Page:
I remember sitting in church with my family on Easter Sunday.
We were dressed nice in brightly colored clothes, skirts, ties and dress shoes. I sat between two of my children to prevent the inevitable feuding over elbow bumps, shoe touching or whatever was irritating one or the other.
Sunlight shone through the stained glass images of saints and Mother Mary.
The priest was standing up front delivering his sermon or homily, but my mind was not taking in any of his words. His voice echoed far off in the distance but my head filled with a faint hum.
Staring down at my lap, I saw my skirt colored with vibrant flowers staring back at me with tiny wet droplets dotting the spaces between. Had it rained outside? I struggled to remember the walk from the car to the door, but distinctly remembered the sun shining outside, warming the cool April morning.
That’s when I realized they were teardrops. This struck me as odd because I didn’t think I was thinking. Was I sad? I didn’t feel sad—just numb. I didn’t think that I felt much of anything.
I tried to remember when I last had feelings. I hadn’t been happy lately, but I wasn’t sure when that all started. It seemed that I had been moving about in some sort of sleepy fog. I found myself lying a bit longer in bed—my eyes not really focused on anything—and noticing the light blanket of dust that had formed on my nightstand.
I should probably clean that, I thought. Someone should clean it. Carol Brady would clean it—or her maid, Alice would have. It would be nice to have a maid, maybe.
For awhile I had been wandering around without much thought other than tiny observations like what Carol Brady would do. An image had come to mind of those nesting dolls, with brightly colored faces. Each one, after cracking open the side, would reveal another doll that would in turn reveal another until upon reaching the inside there would be something different or unique than all the others.
Except for me the inside was empty. I felt like I had become this shell—all dressed and colored with a painted smile on the outside with layer upon layer of the same, but empty in the center.
As I drove my children to school I could hear their voices like tiny chimes, but didn’t really hear what they were saying. Occasionally one would repeat “Mom, mom, mom!” when I didn’t respond. With all my might I would focus on their words to really hear what they were saying. I would answer, my voice a faint echo from far away.
Where had I gone? I used to be here—present and alive. I used to be awake and then somewhere along the way I had gotten lost.
At some point a thought occurred that maybe I was depressed. Depressed. That didn’t seem to fit.
Weren’t depressed people the kind that were unable to get out of bed in the morning and lost their jobs? Weren’t they the kind that allowed alcohol or food to consume them? This wan’t me. I got up every day and went to work. I mothered, I cooked, I didn’t drink and ate normally. I slept at night.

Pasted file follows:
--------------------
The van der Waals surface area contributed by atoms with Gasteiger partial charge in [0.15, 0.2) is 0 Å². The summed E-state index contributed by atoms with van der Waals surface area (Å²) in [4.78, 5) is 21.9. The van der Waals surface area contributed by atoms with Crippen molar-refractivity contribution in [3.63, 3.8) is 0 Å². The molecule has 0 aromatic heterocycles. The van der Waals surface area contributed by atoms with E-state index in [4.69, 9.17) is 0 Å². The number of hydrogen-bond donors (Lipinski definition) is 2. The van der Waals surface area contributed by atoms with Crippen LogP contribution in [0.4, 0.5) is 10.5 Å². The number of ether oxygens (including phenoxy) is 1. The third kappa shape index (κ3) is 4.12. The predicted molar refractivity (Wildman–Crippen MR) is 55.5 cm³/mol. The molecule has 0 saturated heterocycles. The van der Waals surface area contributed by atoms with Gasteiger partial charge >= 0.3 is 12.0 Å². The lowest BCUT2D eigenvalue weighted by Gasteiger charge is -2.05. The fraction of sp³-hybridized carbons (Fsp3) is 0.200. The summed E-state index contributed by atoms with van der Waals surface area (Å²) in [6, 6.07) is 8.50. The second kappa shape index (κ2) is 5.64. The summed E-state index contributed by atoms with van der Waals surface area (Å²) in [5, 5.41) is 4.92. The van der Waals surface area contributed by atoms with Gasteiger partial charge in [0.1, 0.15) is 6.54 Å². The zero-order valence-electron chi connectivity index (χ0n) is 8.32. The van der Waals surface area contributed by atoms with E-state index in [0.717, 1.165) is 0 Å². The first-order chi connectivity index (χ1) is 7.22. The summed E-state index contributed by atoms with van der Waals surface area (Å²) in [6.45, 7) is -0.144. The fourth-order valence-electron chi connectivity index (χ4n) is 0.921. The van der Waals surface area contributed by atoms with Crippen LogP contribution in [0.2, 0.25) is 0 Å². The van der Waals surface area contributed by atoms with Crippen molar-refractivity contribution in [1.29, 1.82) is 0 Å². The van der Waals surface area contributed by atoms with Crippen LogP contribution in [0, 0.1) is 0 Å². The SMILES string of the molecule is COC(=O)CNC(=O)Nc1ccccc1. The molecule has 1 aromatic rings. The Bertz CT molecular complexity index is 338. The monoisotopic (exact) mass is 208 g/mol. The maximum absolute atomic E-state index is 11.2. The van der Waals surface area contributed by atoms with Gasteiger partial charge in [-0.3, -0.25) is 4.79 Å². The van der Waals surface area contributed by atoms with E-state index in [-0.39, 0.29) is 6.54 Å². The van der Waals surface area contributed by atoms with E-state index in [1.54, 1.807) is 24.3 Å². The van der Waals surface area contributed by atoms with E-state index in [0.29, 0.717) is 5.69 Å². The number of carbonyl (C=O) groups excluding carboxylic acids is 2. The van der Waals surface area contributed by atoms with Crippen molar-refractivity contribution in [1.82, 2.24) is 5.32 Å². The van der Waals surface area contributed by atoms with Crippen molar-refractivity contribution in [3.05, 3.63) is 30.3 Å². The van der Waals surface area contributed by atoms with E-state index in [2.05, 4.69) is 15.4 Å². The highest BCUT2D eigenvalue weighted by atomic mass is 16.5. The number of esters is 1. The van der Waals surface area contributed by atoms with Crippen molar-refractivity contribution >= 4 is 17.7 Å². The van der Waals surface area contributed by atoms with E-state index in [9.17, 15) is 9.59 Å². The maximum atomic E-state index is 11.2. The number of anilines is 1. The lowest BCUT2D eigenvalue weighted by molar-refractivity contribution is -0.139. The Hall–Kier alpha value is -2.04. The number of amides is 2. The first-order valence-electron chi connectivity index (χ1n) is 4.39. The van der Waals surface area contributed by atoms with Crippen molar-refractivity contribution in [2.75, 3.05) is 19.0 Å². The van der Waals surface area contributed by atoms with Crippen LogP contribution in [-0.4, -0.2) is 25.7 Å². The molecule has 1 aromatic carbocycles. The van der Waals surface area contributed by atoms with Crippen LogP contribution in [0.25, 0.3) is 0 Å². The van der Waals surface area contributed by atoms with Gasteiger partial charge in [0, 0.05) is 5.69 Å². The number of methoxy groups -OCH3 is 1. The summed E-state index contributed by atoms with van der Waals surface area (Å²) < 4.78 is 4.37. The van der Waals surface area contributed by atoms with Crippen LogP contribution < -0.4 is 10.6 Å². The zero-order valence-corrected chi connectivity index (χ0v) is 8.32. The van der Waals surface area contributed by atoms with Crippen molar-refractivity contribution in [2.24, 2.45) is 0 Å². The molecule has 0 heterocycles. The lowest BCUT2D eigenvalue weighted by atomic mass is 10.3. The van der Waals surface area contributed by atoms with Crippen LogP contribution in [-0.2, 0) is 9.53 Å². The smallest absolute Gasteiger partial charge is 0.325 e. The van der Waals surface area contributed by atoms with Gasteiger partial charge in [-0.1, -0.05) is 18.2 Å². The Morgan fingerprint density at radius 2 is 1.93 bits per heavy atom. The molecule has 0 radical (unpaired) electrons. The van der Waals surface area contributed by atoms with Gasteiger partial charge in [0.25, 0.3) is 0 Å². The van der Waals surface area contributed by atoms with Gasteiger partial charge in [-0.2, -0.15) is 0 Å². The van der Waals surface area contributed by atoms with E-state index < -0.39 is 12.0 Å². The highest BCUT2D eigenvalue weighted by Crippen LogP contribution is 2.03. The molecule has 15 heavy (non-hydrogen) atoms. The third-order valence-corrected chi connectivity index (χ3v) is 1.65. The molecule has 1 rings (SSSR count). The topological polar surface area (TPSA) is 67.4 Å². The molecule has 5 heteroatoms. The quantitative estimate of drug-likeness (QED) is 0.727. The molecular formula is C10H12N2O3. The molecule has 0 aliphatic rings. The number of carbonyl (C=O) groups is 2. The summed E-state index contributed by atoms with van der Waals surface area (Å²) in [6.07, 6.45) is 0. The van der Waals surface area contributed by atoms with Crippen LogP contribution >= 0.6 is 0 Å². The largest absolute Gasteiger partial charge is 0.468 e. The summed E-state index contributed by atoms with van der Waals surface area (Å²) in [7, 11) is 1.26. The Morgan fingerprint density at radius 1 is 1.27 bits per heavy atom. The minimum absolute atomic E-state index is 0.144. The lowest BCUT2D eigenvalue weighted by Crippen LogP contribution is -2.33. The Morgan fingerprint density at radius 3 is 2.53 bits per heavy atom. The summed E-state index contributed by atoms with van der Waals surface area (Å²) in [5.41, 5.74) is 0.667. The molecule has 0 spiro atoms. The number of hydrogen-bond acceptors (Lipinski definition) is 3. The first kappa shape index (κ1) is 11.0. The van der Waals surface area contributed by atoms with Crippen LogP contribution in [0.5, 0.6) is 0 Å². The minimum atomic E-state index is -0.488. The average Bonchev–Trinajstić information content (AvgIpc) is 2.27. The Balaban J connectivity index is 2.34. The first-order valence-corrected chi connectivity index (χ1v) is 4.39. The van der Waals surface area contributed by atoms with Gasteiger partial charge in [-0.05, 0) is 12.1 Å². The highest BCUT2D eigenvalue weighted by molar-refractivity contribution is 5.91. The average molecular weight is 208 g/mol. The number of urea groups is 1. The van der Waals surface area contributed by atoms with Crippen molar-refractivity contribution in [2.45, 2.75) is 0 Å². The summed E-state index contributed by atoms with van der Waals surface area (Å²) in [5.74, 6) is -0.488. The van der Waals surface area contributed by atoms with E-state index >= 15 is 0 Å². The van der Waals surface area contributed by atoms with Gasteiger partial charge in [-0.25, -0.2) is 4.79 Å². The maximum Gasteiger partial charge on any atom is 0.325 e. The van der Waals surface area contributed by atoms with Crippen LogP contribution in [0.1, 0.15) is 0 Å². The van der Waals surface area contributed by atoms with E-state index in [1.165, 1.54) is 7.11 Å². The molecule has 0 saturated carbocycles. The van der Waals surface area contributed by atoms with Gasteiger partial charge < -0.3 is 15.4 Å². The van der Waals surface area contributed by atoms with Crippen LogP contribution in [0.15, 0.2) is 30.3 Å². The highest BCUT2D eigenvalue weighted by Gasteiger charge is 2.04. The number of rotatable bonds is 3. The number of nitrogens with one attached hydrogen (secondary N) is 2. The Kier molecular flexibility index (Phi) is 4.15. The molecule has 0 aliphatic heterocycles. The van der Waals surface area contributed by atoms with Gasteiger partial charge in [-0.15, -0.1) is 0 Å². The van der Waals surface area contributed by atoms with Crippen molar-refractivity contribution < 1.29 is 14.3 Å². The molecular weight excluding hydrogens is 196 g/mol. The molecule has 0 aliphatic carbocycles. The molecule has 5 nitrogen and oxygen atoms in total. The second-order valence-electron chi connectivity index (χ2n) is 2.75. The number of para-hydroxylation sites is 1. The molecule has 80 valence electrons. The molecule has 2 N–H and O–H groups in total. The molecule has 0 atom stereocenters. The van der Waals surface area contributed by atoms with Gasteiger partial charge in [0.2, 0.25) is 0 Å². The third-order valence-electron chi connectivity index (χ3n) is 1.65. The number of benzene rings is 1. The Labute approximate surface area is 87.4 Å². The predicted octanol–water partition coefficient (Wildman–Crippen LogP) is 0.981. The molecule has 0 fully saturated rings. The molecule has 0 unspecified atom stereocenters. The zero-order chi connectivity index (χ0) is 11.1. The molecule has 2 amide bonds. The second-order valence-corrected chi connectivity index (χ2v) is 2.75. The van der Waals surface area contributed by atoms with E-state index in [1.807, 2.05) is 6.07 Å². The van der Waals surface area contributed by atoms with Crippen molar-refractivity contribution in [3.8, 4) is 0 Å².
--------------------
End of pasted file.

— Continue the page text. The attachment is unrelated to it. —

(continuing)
But there was still that feeling of numbness.
Out of curiosity I took an online depression quiz. Was I suicidal? No. Did I want to hurt myself? No. Did I want to die? No…but I felt like I wasn’t really alive. Did I sleep too long? No. Did I have trouble falling asleep? No.
Clicking off the “no’s” I began to feel silly for even bothering to take this quiz. But some of the questions sort of fit. It turned out I had ranked high in apathy. I just didn’t seem to care about some things.
Chronic Depression the result said. Dysthymia. This type of depression lies low under the radar and many times no one knows about it other than the person experiencing it. While reading that was reassuring because I wasn’t imagining these non-feelings, I didn’t know what to do. Do I tell someone? Do I take medication or St. John’s Wort? The irony is that even when one knows he/she is depressed, finding the energy to remedy it can be daunting.
Where do I go? Who do I tell? What would my family/friends/co-workers think? I stayed caught in this half-numb half aware state, unsure how to act. I wasn’t even sure I wanted to act. The beauty of being numb was that I could keep going without feeling sad or happy or angry. It was easy to just move through the motions.
So here I was sitting in church filled with shiny happy people on Easter Sunday and there are teardrops on my skirt. I glance to the left and right to see if anyone notices. No one does. They never do, I thought.
And right then and there I wanted to stand up and walk out and leave those walls that seemed to be closing down on me. Those images on the windows seemed bigger and threatening and the priest was still talking—forever talking. Yet I couldn’t move. I was stuck. Stuck.
I was suddenly aware of the humming that droned out every feeling and sound and thought. Wait, I thought. I am here and alive and I don’t want to be numb anymore.
We filed out of church in a chaotic herd of chatting and mingling and children tugging on their parent’s jackets. My face felt tight where the salty tears had dried and I felt my daughters hand take mine. I squeezed, noticing her tiny fingers and smiled down at her.
I don’t want to miss this, I thought. It’s time to wake up.
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Ed: Bryonie Wise